Each of the 13 nine-minute episodes focuses on a different topic: the circus, doctors, work, the sea, gardening, food, the beach, pet shops, the origin of life, birds, extraterrestrials, cats vs. dogs, and Christmas. A wide variety of creatures from dogs to shrimp to parrots to amoebas to turtles to slugs to horses and so on appear. Some are specific to the topic at hand, such as circus bears, and some of them appear in multiple shorts. The same goes for the backgrounds.
What doesn’t change is the boredom these episodes inspire, apart from two bright spots: “Working Animals” and “Merry Christmas.” “Working” is the only episode to display the true potential of this concept, and probably the only one that will appeal to Wallace fans. It includes more physical antics than usual, and unlike the other episodes the visuals are carefully matched to the dialogue to set up jokes.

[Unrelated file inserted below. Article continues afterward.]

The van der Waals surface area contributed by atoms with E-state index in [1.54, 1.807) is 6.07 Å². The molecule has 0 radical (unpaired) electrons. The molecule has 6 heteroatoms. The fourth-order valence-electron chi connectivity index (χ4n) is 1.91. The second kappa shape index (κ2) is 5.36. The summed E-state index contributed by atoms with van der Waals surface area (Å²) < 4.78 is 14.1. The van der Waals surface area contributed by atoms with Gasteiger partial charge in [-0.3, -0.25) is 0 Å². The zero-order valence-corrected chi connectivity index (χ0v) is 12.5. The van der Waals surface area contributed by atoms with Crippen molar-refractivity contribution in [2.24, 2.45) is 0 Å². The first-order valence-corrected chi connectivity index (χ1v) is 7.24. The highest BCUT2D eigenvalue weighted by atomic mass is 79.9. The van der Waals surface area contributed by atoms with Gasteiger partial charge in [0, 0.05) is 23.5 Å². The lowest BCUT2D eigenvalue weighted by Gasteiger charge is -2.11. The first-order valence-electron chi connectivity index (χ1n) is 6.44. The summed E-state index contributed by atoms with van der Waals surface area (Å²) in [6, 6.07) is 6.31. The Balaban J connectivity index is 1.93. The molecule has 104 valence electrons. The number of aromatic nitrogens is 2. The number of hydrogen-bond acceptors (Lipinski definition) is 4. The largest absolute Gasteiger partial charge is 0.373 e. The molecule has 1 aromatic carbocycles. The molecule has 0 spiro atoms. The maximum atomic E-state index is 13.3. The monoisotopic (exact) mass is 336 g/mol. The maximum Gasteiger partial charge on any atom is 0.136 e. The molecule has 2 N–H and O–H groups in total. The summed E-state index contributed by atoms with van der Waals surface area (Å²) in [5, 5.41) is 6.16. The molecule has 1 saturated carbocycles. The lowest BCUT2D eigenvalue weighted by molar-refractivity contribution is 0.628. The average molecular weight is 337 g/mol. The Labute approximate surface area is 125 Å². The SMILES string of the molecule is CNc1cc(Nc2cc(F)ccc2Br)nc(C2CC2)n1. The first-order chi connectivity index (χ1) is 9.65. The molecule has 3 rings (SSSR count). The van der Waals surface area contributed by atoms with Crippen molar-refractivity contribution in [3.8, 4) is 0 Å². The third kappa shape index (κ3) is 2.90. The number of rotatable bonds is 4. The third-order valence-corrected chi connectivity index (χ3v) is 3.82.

Among these is a pheasant crouching in the forest foliage, talking about how as he’s grown older he’s become more calm, only to duck and tremble when he hears gunshots. A cockroach in a kitchen says about the chef, “He would throw knives around. Thankfully I didn’t have a lot of dealings with him. My friend got hit in the neck.” And a worm on a descending fishing hook says, “You can’t be morbid, because you wouldn’t be able to do the work.”